United States of Facebook: new methods of online governance

On: September 22, 2019
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As of June 2019, Facebook boasts almost 2.5 billion monthly active users (Company Info | Facebook Newsroom). If it were a country, Facebook would be the biggest in the world by a large margin. However, everybody knows that it is just a social networking site, right? So why is Facebook trying to emulate the way in which states work?

Facebook is planning to launch a sort of “Supreme Court” – dubbed the Oversight Board – as a means to combat certain arduous aspects such as preventing hate speech or violent content from running rampant on the platform (Cox). The Oversight Board Charter explains how this structure would work: Facebook outsources the competency of the highest court to a board that will “exercise neutral, independent judgement and render decisions impartially” (Establishing Structure and Governance for an Independent Oversight Board | Facebook Newsroom), even if it may override Facebook’s desired outcome. Although transparency is emphasized, there are two important things to keep in mind: Facebook will be funding the board, and while the membership of the board will be made public, members of individual panels “may remain anonymous to ensure the safety and independent judgement” (Establishing Structure and Governance for an Independent Oversight Board | Facebook Newsroom).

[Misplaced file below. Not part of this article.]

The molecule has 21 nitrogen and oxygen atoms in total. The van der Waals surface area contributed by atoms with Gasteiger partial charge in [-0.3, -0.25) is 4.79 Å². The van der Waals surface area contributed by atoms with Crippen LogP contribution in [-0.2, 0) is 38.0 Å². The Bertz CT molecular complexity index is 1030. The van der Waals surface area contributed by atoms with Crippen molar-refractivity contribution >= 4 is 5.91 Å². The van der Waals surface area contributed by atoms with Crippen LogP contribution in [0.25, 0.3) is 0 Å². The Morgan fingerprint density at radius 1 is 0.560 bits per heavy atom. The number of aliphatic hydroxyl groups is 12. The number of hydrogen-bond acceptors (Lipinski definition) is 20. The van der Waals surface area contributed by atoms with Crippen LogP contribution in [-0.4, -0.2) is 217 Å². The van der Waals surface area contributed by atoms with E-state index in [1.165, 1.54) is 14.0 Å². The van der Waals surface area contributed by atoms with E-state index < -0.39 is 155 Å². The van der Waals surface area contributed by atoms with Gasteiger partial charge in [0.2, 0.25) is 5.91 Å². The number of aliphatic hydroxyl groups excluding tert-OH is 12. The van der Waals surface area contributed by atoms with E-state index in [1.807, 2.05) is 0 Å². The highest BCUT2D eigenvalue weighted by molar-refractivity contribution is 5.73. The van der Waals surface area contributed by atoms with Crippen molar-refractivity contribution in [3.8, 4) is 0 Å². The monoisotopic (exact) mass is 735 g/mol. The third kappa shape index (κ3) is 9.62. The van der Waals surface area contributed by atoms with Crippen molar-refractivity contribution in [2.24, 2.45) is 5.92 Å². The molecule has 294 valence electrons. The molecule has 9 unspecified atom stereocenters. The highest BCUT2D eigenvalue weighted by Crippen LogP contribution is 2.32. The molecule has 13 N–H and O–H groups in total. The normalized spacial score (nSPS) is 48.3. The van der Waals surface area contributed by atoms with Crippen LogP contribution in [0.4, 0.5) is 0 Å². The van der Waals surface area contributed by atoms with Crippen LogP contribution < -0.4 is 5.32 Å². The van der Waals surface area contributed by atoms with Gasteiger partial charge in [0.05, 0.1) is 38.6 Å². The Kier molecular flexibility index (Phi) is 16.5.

The creation of this entity poses an array of questions regarding its legitimacy in light of the long history of scandals that Facebook has been involved in. But what’s more problematic is that Mark Zuckerberg himself has described the board as a “sort of structure, almost like a Supreme Court” (Klein). If Facebook wants to become a social infrastructure focused on community (Building Global Community | Facebook) then it will have to do more than this.

Platforms and their ecosystems – Facebook’s governance

The rise of the Internet and the digitalization of almost every aspect of our lives has conducted to the rise of “platform business”, which implies that these platforms offer a framework for outside actors to build and act upon (Flyverbom et al. 7). This conceptualization is based on the fact that platforms are programmable, have particular logics and affordances which allow connections between “heterogenous actors” (Plantin et al. 294).